Earl Grey Blood Orange consists of organic brewed black tea, organic natural flavours, citric acid, and organic stevia leaf extract. This prepared tea also has 45mg of caffeine per can. For comparison, an 8oz (tall) coffee from Starbucks contains 180mg caffeine. The can opens with a pop tab and the drink itself is a bright orange colour (although darker in a deeper cup). The aroma is primarily that of citrus.

First Taste

Earl Grey Blood Orange is a clear orange (although looking brown in the photo below due to the depth of the glass). The aroma is citrus – nothing really jumps out and said bergamot to me though. The flavour is a black tea plus citrus. The lack of the specific bergamot notes doesn’t scream Earl Grey to me, unfortunately. The tea is sweet, thanks to the stevia. I find a slight astringent at the tail end of each sip, with a bit of mouth puckering happening because of the citric acid.

My Overall Impression

I thought that Zevia’s Earl Grey Blood Orange was just okay. I was a bit disappointed that there wasn’t more complexity with the citrus notes to differentiate between the blood orange and bergamot that’s found in Earl Grey. While the drink itself was tasty, I found it to be lacking in something in the flavour profile that made me think yes, this is Earl Grey and yes, there is blood orange in here too. The drink itself is refreshing, but doesn’t make me think of Earl Grey and blood orange, it reminds me of an iced black tea with citrus notes.

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Tastea Treats’s Maple Black Tea

Maple Black Tea by Tastea Treats
Black Tea / Flavoured
$9.00 for 100g

I took part in a Secret Santa tea exchange on Instagram in December 2019. I received this tea as part of the gift from my Secret Santa, a review was not requested.

First Impressions

Maple Black Tea came in a shiny black sealed (and resealable!) pouch. The label on the front provided me with details of the tea blend. The tea leaves themselves are clearly black tea with bright yellow flower petals. There’s a sweet maple aroma to it, with a mingling of floral notes. The sweetness to it and notable maple notes makes Maple Black Tea really inviting to this Canadian tea lover.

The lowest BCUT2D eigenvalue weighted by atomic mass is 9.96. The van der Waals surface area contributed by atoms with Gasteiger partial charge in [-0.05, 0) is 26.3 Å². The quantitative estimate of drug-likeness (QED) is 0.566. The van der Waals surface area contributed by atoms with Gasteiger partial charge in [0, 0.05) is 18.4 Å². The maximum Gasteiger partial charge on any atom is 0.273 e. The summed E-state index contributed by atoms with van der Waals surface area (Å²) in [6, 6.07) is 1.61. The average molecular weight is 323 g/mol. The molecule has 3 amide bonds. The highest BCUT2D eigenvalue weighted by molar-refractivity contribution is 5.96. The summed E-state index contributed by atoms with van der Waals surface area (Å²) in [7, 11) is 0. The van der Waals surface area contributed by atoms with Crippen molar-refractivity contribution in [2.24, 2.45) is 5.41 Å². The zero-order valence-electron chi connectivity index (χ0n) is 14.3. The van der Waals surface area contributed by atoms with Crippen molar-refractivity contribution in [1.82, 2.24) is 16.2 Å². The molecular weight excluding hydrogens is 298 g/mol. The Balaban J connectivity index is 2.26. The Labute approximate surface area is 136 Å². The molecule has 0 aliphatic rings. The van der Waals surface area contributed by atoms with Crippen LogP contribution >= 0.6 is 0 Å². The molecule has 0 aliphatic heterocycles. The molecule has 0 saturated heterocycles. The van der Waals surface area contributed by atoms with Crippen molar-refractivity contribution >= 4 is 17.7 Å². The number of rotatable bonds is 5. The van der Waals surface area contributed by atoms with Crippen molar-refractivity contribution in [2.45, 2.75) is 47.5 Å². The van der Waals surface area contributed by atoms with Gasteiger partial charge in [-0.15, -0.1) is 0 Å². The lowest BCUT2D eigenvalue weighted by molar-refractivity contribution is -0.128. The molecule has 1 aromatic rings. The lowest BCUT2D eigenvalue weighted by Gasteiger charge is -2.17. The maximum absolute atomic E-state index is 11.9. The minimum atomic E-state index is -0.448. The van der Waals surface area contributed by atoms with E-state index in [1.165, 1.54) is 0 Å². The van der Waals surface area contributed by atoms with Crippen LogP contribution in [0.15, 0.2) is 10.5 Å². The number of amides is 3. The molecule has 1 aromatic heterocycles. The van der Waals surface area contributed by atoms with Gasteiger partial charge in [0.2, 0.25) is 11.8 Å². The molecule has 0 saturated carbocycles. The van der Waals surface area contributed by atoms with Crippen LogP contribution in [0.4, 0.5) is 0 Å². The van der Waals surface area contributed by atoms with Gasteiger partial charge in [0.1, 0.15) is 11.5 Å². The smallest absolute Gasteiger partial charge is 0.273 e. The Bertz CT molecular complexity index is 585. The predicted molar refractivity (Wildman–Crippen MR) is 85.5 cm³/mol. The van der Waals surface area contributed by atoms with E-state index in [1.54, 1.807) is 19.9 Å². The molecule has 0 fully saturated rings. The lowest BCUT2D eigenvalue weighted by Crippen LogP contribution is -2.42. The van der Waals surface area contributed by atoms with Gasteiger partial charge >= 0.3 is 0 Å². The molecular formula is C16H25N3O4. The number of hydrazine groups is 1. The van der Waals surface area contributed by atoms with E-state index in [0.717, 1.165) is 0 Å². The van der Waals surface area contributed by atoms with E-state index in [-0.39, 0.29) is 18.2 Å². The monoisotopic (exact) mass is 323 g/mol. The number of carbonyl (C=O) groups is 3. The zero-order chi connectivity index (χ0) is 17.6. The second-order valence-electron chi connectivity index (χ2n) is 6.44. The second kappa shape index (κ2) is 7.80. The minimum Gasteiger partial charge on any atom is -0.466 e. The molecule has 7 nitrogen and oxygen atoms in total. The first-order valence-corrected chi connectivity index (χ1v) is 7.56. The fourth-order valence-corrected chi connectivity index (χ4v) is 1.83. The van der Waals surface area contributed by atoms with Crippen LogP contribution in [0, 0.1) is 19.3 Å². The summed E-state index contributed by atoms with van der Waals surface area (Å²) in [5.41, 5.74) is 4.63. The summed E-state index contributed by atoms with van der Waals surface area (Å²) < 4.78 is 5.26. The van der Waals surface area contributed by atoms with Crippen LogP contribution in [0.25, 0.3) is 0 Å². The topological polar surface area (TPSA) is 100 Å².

This black tea blend consists of: black tea, calendula and sunflower petals, natural flavours (organic compliant), and real maple syrup. I think it’s important to note that there’s a huge difference between ‘syrup’ (e.g. “pancake syrup”) and real maple syrup (and even ‘imitation’ maple syrup). Just in terms of the complexity of flavours and the richness in maple flavour of the real liquid gold.


Tastea Treats recommends steeping Maple Black Tea in freshly boiled water (100°C/212°F) for 3 to 7 minutes. I opted to fall into the middle at 5 minutes for my initial steep.

First Taste

Maple Black Tea steeps to a clear orange colour. I did note that some very tiny fragments made their way through my stainless steep infuser (for those who really do care about not ingesting tea leaves – I don’t know why – a filter bag would help you out with that). The texture of the tea is thick – it just has an obvious thicken mouthfeel to it, despite being quite smooth. There’s a nice sweetness to it – the maple flavour is pronounced, but it’s not as sweet as I was expecting. There’s a pleasant flavour to the black tea base that has mild astringency that reminds me of a breakfast tea blend – but not so much that I find it off-putting in the slightest.

A Second Cup?

I attempted to resteep Maple Black Tea, but found that the maple flavours were mostly gone by the second steep, but the black tea base is still pretty pleasant. I’d recommend resteeping if you enjoy a mostly straight black tea.

My Overall Impression

I liked Tastea Treats’s Maple Black Tea. I enjoyed the maple flavours, but was surprised at how it wasn’t as sweet as I was expecting. For those who are as much of a sweet tooth as I am, I would recommend sweetening with some (real) maple syrup, to amplify the maple flavour. I think this is definitely a nice dessert tea, and could pair well with afternoon tea or with a maple glaze donut.